SD supervisors outline mental health investments and park spending at budget meetings
San Diego County supervisors outlined changes to mental health systems, workplace justice and parks in their $ 7 billion budget proposal for fiscal year 2021-2022, and they listened to the comments. audience on spending priorities in virtual meetings.
Supervisor Nathan presented highlights of the county’s budget proposal to an online town hall on Thursday. And on Monday, the supervisory board held a meeting to receive comments on the changes.
The Board will hold another public hearing at 5:30 p.m. Wednesday to seek public comments.
âOur county is in a time of great transition,â Fletcher said at Thursday’s meeting. âWe have a new supervisory board, we tackle new issues, we fund new things. I am very excited about this budget and excited about all the new opportunities. “
Most of the budget, $ 2.7 billion, or 39% of the total, will go to the Health and Social Services Agency, and a large portion is devoted to mental and behavioral health.
For example, Fletcher said, $ 10 million is planned for a Behavioral Health Crisis Center, which will be used to stabilize people facing mental health emergencies. Another $ 8.65 million will be used to improve behavioral health operations and data reporting.
The county is also restructuring its psychiatric emergency response teams, known as PERT units, to send mental health care providers instead of law enforcement officers to deal with mental health crises. .
âWe know that if an individual is not a danger to himself or to someone else, we don’t need to apply the law in that situation,â Fletcher said. “We expect our mobile response teams to start operating across the county at the end of the summer.”
The county is also adding its office of immigrant and refugee affairs, which will connect people with services and resources, and the county is expanding its services in various languages, Fletcher said.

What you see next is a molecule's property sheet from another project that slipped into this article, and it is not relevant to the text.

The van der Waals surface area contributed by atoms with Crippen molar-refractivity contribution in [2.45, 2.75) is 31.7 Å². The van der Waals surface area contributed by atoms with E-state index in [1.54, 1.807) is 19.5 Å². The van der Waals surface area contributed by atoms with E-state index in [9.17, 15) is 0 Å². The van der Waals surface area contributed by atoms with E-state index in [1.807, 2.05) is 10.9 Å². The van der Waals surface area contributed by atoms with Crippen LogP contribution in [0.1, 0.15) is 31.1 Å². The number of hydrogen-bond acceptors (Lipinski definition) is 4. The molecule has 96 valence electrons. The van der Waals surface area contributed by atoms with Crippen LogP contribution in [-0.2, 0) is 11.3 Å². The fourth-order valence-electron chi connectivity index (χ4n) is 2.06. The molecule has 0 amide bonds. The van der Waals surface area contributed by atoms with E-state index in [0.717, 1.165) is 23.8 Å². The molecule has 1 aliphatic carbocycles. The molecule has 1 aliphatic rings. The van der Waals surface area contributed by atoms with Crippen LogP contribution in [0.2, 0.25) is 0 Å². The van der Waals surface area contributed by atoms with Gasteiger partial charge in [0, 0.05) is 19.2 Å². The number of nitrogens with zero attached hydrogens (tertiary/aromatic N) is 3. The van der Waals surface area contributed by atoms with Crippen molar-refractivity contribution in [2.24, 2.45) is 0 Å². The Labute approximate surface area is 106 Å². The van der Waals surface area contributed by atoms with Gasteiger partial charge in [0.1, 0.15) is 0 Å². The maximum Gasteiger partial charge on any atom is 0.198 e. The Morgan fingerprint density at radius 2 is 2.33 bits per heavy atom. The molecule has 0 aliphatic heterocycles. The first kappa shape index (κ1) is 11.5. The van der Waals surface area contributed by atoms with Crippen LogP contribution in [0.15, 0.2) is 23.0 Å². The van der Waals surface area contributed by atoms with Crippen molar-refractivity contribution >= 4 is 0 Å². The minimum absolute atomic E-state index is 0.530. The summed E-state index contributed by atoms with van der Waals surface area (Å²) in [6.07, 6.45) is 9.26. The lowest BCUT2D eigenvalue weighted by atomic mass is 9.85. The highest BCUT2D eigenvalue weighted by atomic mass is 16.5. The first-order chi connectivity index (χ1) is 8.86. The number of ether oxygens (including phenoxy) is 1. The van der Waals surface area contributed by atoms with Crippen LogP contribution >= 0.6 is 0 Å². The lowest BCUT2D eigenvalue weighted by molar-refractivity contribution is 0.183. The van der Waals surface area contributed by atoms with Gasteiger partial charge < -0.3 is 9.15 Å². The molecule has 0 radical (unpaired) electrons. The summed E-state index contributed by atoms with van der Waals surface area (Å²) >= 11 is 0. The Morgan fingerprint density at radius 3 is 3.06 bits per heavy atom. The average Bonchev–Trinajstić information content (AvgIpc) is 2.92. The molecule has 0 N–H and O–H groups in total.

âNo matter what language you speak, when you have to pay your taxes, we take your money,â Fletcher said.
Funding for parks and recreation is expected to reach $ 60.5 million, compared to $ 56.5 million for the current fiscal year. Those spending will include an expansion of Waterfront Park in partnership with the Padres, Fletcher said, and improvements to Heritage Park, a historic district next to Old San Diego that includes several preserved Victorian homes and the city’s first synagogue. , The Temple Beth Israel.
Speakers at Monday’s budget hearing also expressed concerns about the county’s parks.
Several stakeholders opposed a new park planned for the Alpine community, arguing that it would be built on sensitive habitat and replace the natural environment with an urban-style sports facility.
âThese recreational fads come to fruition, this is a budget for the past, not for a sustainable future,â said Frank Landis, president of conservation for the San Diego chapter of the California Native Plant Society.
George Barnett, member of the Alpine Community Planning Group, said the new park is badly needed and long overdue for the rural area.
âTwo-thirds of Alpine residents do not have access to any parks in the county,â he said. âThey need this park for mental health, physical health and recreation. “
Dan Shea, executive director of Feeding San Diego, thanked the county for providing food assistance during the pandemic, noting that many San Diegans who had never experienced hunger before were turning to food banks after losing food. income due to lockdowns and economic disruption. He said food aid should be a permanent priority in next year’s budget.
âFood insecurity affects not only low-income people, but also those who never thought they would need any assistance,â he said. âThe loss of dignity of having to seek help for the first time is devastating for them. “